Batman #28 Review – Deadshot vs. Deathstroke Provides Weak Link

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Batman #28 from DC Comics by writer Tom King and artists Mikel Janín and June Chung is the next part in The War of Jokes and Riddles Bat-event, as Bruce continues his post-coital story of his biggest early failure in his career as Batman.

This issue features Batman being pushed far enough to almost kill, an all-out battle between Deathstroke and Deadshot, and a classic Catwoman appearance.

Batman #28 cover by Mikel Janin and June Chung

Sadly, it's also so far the weakest issue in the arc by far.

Anyone who's followed my reviews of prior issues know I have thoroughly enjoyed King's run on Batman, and indeed this particular arc. But sadly, I found this particular issue lacking. Especially coming off the stronger opening act, and the absolutely incredible aside issue following Kite-Man which I would have given a thoroughly glowing review if I wasn't neck-deep in SDCC shenanigans that week.

(Honestly, taking the essentially joke character of Kite-Man and revealing a dark, powerful and horrifyingly sad origin story was a masterpiece, and a highlight of King's run. Check it out).

The issue is largely structured much the same as previous entries, but the falling down comes in how much of this story is told rather than shown.

The Deadshot and Deathstroke showdown is built up as something huge and terrible, with a broad and monstrous collateral damage. Problem is, while Janín's artwork is certainly as lovely as ever, with colours expertly handled by Chung, the battle is ostensibly shown in double page spreads and then explained by King/Batman in terms of the body count. We don't really see this body count or any kind of visual representation of it.

Art by Mikel Janin and June Chung

Which has the effect of making it just read like statistics in a newspaper. Which, yes, terrible, but loses some of the drama in a visual medium. After all, if the TV show Game of Thrones didn't show the Red Wedding and instead had Varys give a wordy breakdown of what happened it wouldn't had as deep an impact.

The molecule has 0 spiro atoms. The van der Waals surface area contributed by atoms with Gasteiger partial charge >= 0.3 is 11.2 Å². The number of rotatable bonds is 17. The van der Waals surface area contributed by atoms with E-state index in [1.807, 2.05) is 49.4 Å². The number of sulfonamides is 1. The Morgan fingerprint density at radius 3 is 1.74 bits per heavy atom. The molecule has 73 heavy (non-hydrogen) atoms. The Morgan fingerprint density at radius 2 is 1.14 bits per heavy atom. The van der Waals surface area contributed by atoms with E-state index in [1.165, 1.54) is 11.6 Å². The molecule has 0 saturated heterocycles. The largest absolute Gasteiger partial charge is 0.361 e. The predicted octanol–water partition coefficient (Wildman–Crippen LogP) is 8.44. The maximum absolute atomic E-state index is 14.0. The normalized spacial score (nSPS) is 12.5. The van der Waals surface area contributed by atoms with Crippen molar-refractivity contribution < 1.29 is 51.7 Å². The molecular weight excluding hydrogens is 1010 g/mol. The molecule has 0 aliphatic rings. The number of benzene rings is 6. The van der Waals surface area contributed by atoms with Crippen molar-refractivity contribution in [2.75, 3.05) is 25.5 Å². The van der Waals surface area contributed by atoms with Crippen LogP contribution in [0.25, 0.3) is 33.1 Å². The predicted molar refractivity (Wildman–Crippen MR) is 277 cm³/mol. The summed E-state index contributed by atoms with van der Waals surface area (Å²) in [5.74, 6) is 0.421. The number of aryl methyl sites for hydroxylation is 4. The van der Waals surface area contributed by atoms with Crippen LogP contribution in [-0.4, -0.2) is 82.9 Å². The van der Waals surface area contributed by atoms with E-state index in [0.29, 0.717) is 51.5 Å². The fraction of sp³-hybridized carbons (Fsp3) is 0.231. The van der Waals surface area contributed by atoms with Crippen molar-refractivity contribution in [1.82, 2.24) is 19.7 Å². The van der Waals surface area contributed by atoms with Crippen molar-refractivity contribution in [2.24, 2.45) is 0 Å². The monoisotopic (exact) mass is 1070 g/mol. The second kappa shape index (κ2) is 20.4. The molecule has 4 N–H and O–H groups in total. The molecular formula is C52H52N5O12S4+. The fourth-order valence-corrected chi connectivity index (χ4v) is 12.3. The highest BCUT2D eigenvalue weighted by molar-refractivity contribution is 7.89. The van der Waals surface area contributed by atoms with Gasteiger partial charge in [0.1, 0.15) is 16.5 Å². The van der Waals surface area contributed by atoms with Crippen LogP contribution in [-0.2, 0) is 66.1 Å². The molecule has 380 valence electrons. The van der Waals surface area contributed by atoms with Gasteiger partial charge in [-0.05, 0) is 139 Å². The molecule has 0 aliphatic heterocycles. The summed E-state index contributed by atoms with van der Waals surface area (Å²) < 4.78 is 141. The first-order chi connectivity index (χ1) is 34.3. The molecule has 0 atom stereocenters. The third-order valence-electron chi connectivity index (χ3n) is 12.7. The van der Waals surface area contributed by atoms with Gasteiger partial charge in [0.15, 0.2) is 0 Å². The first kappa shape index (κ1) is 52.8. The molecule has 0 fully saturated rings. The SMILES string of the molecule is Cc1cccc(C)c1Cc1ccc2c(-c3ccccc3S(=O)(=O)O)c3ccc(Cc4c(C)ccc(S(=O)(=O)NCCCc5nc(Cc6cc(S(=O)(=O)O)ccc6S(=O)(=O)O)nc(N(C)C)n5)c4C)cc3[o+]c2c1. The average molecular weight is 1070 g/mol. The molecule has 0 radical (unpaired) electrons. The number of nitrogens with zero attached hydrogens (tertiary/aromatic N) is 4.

As a result, it makes Batman's reveal that he nearly killed Deadshot in a beating less powerful. It's a shame, as it should be huge and another major failure of Batman in his own moral structure. It's still thematically powerful and works, but it just didn't have that…punch.

Art by Mikel Janin and June Chung

It also doesn't make much sense that Deadshot and Deathstroke go on such a callous killing spree, even if those deaths are meant to be collateral damage and accidental. They are meant to be the best mercenaries in the world, and both are more known as deliberate actors not spray and pray style killers. So while I can buy that they'd be hired by each side in the battle, and take the job of killing Batman, for them to wilfully slaughter blindly feels a tad out of character for them, and makes them seem less skilled at their job.

These gripes aside, the issue still looks great, and it does have some good moments. The scene with Batman checking in on Catwoman during the War is nice, looking beautiful and really building on the sexual tension between the two lovers.

This kind of wobble can often happen in the middle of a story, and not every beat will hit as well as the others. I have faith that we'll get back on track for the rest of this event, but sadly, this particular issue left me a little…wanting.

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About Joe Glass

Joe Glass has been contributing to Bleeding Cool for about four years. He's been a roaming reporter at shows like SDCC and NYCC, and also has a keen LGBTQ focus, with his occasional LGBTQ focus articles, Tales from the Four Color Closet. He is also now Bleeding Cool's Senior Mutant Correspondent thanks to his obsession with Marvel's merry mutants. Joe is also a comics creator, writer of LGBTQ superhero team series, The Pride, the first issue of which was one of the Top 25 ComiXology Submit Titles of 2014. He is also a co-writer on Stiffs, a horror comedy series set in South Wales about call centre workers who hunt the undead by night. One happens to be a monkey. Just because.